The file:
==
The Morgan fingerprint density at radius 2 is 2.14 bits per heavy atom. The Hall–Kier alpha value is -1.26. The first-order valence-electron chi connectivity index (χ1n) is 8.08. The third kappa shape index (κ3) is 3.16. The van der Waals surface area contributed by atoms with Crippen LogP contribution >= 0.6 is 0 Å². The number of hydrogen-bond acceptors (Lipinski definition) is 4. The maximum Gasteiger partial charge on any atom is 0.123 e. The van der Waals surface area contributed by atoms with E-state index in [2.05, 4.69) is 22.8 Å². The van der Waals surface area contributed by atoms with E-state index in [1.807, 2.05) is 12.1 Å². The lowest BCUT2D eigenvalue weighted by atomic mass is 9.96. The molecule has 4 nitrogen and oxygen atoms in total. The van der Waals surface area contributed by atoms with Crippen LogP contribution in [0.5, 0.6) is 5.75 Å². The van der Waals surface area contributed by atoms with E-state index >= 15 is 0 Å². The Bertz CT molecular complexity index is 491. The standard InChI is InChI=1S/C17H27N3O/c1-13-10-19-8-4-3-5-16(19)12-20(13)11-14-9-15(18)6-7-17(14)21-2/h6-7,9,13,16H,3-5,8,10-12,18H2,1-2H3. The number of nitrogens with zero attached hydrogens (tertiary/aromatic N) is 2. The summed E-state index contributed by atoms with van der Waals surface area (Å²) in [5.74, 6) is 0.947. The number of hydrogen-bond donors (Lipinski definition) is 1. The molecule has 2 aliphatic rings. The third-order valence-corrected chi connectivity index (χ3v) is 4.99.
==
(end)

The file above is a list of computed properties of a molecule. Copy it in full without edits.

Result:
The Morgan fingerprint density at radius 2 is 2.14 bits per heavy atom. The Hall–Kier alpha value is -1.26. The first-order valence-electron chi connectivity index (χ1n) is 8.08. The third kappa shape index (κ3) is 3.16. The van der Waals surface area contributed by atoms with Crippen LogP contribution >= 0.6 is 0 Å². The number of hydrogen-bond acceptors (Lipinski definition) is 4. The maximum Gasteiger partial charge on any atom is 0.123 e. The van der Waals surface area contributed by atoms with E-state index in [2.05, 4.69) is 22.8 Å². The van der Waals surface area contributed by atoms with E-state index in [1.807, 2.05) is 12.1 Å². The lowest BCUT2D eigenvalue weighted by atomic mass is 9.96. The molecule has 4 nitrogen and oxygen atoms in total. The van der Waals surface area contributed by atoms with Crippen LogP contribution in [0.5, 0.6) is 5.75 Å². The van der Waals surface area contributed by atoms with E-state index >= 15 is 0 Å². The Bertz CT molecular complexity index is 491. The standard InChI is InChI=1S/C17H27N3O/c1-13-10-19-8-4-3-5-16(19)12-20(13)11-14-9-15(18)6-7-17(14)21-2/h6-7,9,13,16H,3-5,8,10-12,18H2,1-2H3. The number of nitrogens with zero attached hydrogens (tertiary/aromatic N) is 2. The summed E-state index contributed by atoms with van der Waals surface area (Å²) in [5.74, 6) is 0.947. The number of hydrogen-bond donors (Lipinski definition) is 1. The molecule has 2 aliphatic rings. The third-order valence-corrected chi connectivity index (χ3v) is 4.99.